• Article: Apr 19, 2018

    As the Scottish Parliament debates safe injecting facilities, Scottish Liberal Democrat health spokesperson Alex Cole-Hamilton MSP has reaffirmed his support for such facilities and called for new steps to educate people on the dangers drugs pose and tackle record numbers of drug deaths.

    Mr Cole-Hamilton's amendment to the Government's motion calls for:

  • Article: Apr 19, 2018

    Scottish Liberal Democrat Leader Willie Rennie used his question at FMQs today to lambast the government for its "record of shame" on mental health and call for investment in perinatal mental health services across the country.

    New research by the Maternal Mental Health Alliance has revealed Scotland is trailing behind the rest of the UK in terms of new investment in mental health services for new and expecting mothers and the provision of local specialist services.

  • Article: Apr 19, 2018

    Responding to Work & Pensions Secretary Esther McVey's appearance before the Social Security Committee, where she explained the processes behind the so called "rape clause", Scottish Liberal Democrat social security spokesperson Caron Lindsay said:

    "The Secretary of State's justifications for the two child tax credit cap and the rape clause were both unconvincing and shameless.

  • Vince Cable in Twickenham
    Article: Apr 19, 2018

    He criticised the effective monopolies enjoyed by the likes of Google, Facebook, and Amazon - comparing their market dominance to that of big oil companies in the past - and suggested ways they could be broken up.

    "Data is the new oil. Data is the raw material which drives these firms and it is control of data which gives them an advantage over competitors. These companies have acquired their pivotal position by providing a service or platform through which data can be extracted, collected and used.

    Just as Standard Oil once cornered 85% of the refined oil market, today Google drives 89% of internet search, 95% of young adults on the internet use a Facebook product, Amazon accounts for 75% of E-book sales, while Google and Apple combined provide 99% of mobile operating systems.

    National government and, even more so, supranational bodies like the EU can and should look to break up enterprises where size is detrimental to the economic well-being of the country, its citizens and its capacity for innovation.

    There is a case for splitting Amazon into three separate businesses - one offering cloud computing, one acting as a general retailer and one offering a third-party marketplace. Other examples would be Facebook being forced to divest itself of Instagram and WhatsApp as a condition for operating in the EU, creating two new social media networks. Divesting Google of YouTube would be another.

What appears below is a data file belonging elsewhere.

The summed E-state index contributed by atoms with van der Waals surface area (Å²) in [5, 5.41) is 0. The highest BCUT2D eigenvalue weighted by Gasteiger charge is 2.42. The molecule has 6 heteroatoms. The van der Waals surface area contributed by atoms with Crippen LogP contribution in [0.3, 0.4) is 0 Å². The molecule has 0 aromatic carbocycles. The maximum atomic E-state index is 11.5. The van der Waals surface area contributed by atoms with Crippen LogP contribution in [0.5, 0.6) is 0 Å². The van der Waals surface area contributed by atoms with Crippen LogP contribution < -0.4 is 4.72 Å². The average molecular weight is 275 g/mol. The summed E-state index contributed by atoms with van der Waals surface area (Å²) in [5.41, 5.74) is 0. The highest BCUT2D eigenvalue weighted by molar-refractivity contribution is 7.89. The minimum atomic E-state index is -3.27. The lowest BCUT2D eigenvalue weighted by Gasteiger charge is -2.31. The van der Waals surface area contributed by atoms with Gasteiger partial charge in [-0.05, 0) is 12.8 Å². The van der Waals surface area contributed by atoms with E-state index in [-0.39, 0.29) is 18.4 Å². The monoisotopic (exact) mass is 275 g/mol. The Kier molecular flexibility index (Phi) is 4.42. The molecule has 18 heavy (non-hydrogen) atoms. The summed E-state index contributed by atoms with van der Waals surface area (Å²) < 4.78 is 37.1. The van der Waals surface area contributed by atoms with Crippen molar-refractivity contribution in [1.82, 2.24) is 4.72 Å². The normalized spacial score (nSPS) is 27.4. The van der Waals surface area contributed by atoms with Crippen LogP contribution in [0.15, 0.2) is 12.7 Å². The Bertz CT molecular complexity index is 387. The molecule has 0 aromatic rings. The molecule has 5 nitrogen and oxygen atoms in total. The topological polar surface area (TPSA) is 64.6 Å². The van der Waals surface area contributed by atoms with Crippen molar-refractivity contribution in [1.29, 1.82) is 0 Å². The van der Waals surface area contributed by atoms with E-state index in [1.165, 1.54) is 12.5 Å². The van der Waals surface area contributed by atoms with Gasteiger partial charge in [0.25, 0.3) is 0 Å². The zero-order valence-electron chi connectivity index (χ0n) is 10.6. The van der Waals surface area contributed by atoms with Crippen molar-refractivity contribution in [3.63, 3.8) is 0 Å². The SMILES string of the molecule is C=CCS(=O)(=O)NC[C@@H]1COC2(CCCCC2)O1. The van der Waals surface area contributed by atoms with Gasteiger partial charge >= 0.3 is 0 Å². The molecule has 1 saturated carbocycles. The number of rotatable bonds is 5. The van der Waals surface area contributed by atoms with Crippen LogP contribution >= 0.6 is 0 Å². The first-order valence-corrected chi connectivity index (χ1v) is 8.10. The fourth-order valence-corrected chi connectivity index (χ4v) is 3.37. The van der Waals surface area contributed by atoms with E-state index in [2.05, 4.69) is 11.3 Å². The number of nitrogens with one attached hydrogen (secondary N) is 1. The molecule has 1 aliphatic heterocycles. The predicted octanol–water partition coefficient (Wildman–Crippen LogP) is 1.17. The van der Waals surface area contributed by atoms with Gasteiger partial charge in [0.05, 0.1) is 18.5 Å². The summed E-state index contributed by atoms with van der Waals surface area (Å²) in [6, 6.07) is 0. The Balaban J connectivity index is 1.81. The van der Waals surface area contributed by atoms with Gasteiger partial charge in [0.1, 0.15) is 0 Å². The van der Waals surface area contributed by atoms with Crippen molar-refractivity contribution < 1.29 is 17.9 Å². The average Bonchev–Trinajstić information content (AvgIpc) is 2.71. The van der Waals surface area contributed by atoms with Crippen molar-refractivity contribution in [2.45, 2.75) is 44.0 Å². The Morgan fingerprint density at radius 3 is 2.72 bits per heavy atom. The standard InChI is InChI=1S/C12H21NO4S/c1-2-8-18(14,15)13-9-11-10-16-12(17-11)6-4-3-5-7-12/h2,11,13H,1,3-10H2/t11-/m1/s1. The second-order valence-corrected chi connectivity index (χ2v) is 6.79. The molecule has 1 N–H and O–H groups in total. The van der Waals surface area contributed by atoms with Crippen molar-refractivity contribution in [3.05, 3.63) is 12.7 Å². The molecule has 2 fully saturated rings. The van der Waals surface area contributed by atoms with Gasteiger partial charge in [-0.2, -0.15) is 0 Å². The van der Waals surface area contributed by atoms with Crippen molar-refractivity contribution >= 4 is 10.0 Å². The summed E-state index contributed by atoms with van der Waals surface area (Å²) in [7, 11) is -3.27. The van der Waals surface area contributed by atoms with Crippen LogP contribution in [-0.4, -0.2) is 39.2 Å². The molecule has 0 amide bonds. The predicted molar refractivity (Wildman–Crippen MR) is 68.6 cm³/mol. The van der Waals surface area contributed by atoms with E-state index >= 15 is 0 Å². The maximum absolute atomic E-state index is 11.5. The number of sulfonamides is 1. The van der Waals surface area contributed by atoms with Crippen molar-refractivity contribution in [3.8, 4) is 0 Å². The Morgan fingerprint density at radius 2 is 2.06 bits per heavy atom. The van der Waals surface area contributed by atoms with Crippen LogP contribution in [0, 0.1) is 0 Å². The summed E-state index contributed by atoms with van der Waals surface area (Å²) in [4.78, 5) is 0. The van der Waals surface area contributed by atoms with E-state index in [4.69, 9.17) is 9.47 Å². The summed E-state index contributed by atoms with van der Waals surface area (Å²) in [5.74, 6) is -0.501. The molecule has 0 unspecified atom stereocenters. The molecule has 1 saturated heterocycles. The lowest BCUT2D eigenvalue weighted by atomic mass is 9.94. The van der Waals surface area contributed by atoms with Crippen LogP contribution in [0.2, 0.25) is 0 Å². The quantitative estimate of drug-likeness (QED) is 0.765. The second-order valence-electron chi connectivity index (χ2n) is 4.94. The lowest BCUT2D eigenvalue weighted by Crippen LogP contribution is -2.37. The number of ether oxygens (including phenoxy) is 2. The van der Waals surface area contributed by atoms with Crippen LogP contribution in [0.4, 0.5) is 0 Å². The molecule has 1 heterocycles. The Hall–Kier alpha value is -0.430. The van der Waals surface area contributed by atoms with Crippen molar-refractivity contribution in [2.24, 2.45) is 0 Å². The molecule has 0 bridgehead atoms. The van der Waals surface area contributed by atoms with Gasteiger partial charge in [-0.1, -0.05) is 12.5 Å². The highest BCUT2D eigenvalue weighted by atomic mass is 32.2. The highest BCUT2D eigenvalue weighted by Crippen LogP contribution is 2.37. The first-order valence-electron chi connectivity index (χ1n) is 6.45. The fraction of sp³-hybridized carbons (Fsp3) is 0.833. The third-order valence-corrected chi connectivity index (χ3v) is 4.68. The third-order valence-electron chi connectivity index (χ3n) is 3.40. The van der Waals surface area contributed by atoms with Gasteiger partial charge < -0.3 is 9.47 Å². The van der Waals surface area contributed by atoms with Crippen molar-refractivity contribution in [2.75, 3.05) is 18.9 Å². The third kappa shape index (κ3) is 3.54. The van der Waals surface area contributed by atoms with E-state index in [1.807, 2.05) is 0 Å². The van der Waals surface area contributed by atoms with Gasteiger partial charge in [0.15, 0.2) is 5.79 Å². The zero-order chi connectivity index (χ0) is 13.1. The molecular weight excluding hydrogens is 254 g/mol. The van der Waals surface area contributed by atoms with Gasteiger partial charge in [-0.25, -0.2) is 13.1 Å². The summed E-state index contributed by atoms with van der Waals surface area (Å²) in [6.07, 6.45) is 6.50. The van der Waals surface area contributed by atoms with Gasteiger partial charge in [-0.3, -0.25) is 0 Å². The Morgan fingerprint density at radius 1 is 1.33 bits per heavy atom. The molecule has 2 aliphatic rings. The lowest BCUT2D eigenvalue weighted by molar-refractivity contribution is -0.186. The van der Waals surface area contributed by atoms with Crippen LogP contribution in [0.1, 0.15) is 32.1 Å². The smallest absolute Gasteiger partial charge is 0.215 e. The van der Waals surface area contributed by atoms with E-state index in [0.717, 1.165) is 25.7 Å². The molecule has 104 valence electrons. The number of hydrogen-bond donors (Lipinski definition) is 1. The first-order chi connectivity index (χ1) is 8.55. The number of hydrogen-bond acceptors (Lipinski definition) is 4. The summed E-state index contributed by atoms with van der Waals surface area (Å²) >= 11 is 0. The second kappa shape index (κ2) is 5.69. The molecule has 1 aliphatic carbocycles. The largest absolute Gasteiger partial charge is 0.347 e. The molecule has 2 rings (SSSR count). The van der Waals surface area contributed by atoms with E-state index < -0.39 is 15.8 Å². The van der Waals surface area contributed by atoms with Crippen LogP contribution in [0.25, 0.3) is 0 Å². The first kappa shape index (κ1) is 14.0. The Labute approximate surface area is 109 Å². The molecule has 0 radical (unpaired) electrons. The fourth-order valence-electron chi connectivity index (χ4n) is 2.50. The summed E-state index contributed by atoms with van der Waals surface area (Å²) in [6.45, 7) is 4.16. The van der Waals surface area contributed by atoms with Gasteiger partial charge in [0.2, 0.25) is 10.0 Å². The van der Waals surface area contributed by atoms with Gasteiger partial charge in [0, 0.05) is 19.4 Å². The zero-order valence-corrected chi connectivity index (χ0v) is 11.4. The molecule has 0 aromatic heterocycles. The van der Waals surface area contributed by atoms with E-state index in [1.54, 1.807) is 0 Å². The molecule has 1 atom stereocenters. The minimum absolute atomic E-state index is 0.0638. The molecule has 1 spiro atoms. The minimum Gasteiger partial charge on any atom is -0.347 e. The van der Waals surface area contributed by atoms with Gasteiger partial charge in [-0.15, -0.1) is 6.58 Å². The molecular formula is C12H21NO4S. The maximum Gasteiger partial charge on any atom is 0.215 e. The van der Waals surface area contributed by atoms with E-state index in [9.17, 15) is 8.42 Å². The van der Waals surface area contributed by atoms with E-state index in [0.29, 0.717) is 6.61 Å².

What is striking that the most effective competition authority in the capitalist world - the European Commission - is probably the only body with the clout to take these decisions. The UK could quite obviously never do it alone.

    Britain commits an act of serious self-harm by doggedly setting itself apart from the power of shared sovereignty with our neighbours.

  • The House of Lords. Image: UK Parliament
    Article: Apr 18, 2018

    Having sat through over 100 hours of debate so far in the House of Lords on the EU (Withdrawal) Bill, I have been angered by the combination of arrogance and incompetence which has characterised the Government's response to a very wide range of concerns expressed.

    From how we continue to regulate and licence the supply of over-the-counter medicines to working with our European neighbours on security policy; from how to maintain reciprocal roaming charges to protecting our hard-won rights and freedoms, the Government has displayed indifference and the inability to answer the most basic of questions.

  • Palace of Westminster.
    Article: Apr 18, 2018

    The Government has tonight been defeated in the House of Lords on the EU (Withdrawal) Bill.

    An amendment on the customs union supported by the Liberal Democrats, Crossbenchers, Labour, and Conservative peers has passed by 348 votes to 225.

    The defeat forces the government to lay a report before Parliament outlining the steps taken to negotiate a customs union as part of the framework for a future UK-EU relationship, and prevents the repeal of the European Communities Act 1972 until these steps have been taken.

    This is a hugely significant moment, the House of Lords has come together to show the government that remaining in a customs union is key to the UK's future prosperity.

    Securing this win on a cross-party basis rams home how out of touch the government have been on this issue and that they drastically need to change tack from the destructive hard Brexit they are pursuing.

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